Good morning. It’s decision day for the European Central Bank, the German government agreed on more stimulus, and the equity rally took a breather. Here’s what’s moving markets.

ECB Boost Expected

The European Central Bank announces its latest policy decision today, and anything less than a widely anticipated increase to the pandemic emergency purchase program could trigger a market shock reminiscent of the one in March when President Christine Lagarde inadvertently suggested that she might not act to calm peripheral bond markets. An overwhelming majority in a Bloomberg survey conducted last week expect the Governing Council to top up the asset program by 500 billion euros. The ECB has so far spent less than a third of its current 750 billion-euro ($840 billion) program. Here’s a decision day guide.

Germany Stimulus Surprise

German Chancellor Angela Merkel’s coalition agreed on a sweeping 130 billion-euro ($146 billion) stimulus package designed to spur short-term consumer spending and get businesses investing again in a plan that 
exceeded the top end of expectations by 30%. Alongside an immediate jolt by a temporary reduction in the value-added tax, Germany allocated money to build out its 5G data networks, improve railways and double incentives for electric vehicles. However, in one of the most contentious issues in the talks, the auto industry fell short of its goal of getting direct government support for purchases of conventional cars.

U.K. Banks Back Beijing

The two British institutions that dominate Hong Kong’s banking system backed Beijing in the standoff over a proposed new security law, wading into the political minefield of the former colony’s future. HSBC Holdings Plc and Standard Chartererd Plc on Wednesday endorsed a Chinese plan that critics say will diminish freedom, with one academic commenting that “they have to to protect their business, which doesn’t make it right.” The U.K. government, meanwhile, is on a collision course with China over Hong Kong and is also taking steps to exclude Huawei Technologies Co. from its fifth-generation mobile networks.

Stocks Rally Pauses

The global stock rally powered by optimism for a speedy economic recovery from the pandemic is taking a pause. European futures show minor losses and U.S. equity futures slipped after the S&P 500 Index rose to a three-month high. U.S.-China trading relations are once again in the spotlight, with the latest news being that the Trump administration has suspended passenger flights to the U.S. by Chinese airlines. Some of the most vocal equity optimists are becoming skeptical and a lot of the things stock investors were thought to cherish have been in short supply. Elsewhere, oil retreated as OPEC+ unity was threatened by a long-running feud over complying with production cutbacks.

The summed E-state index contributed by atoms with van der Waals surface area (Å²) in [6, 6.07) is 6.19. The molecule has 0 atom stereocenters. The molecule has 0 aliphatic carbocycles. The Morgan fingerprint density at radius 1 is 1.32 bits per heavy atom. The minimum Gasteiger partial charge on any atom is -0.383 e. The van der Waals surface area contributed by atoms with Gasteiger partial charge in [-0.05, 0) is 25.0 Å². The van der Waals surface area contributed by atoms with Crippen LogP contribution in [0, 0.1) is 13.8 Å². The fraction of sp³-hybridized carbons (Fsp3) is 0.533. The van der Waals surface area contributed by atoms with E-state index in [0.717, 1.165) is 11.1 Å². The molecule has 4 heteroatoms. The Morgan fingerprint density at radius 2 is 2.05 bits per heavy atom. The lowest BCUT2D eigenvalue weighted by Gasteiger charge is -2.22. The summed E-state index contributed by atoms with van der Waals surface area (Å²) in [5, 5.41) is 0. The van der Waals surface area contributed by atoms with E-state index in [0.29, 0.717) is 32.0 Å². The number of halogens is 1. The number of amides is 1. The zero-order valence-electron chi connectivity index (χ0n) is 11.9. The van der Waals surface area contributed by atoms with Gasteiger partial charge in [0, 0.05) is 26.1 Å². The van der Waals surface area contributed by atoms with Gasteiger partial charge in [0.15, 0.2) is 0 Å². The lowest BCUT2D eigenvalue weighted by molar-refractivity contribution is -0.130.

Coming Up…

We’ll get a weekly U.S. jobless claims report ahead of Friday’s nonfarm payrolls update, with some economists warning that the pandemic’s impact in the labor market isn’t finished yet, threatening a second wave of job cuts. In earnings, French liquor-maker Remy Cointreau SA forecast first quarter sales down 45% amid bar and restaurant closures. Finally, keep an eye on U.K. stocks including airline EasyJet Plc and B&Q home-improvement store owner Kingfisher Plc after FTSE index changes were confirmed.

What We’ve Been Reading

This is what’s caught our eye over the past 24 hours. 

And finally, here’s what Cormac Mullen is interested in this morning

The euro is on a roll but bulls should probably take a moment to temper their ardour. With trader focus firmly on European monetary policy Thursday, a lot of positive news is already priced in. The common currency strengthened for seven straight sessions against the dollar through Wednesday, its longest streak of gains since 2013, and is up over 4% from late April. That has pushed its relative strength index — a gauge of momentum — into overbought territory. Most economists expect the European Central Bank to increase its 750 billion-euro Pandemic Emergency Purchase Program and extend it beyond the end of this year. That’s a lot of euros and one could make the case it should be currency negative — at least in the long run. Still, investors seem to be trading off improving sentiment toward the euro-zone, and that’s where the risk is after such a decent euro rally. An in-line ECB response could lead to profit taking, while a weaker-than-expected stimulus boost could have a similar effect. If the extra stimulus surprises on the upside, that could reignite talk about QE putting pressure on the currency or questions over what the ECB sees that traders don’t. And on the other side of the equation, the dollar has been in freefall, and could be due some bottom fishers of its own which would push other currencies lower. It’s a day for euro bulls to tread carefully.

Surge in euro has brought it into short-term overbought territory

Cormac Mullen is a Cross-Asset reporter and editor for Bloomberg News in Tokyo.

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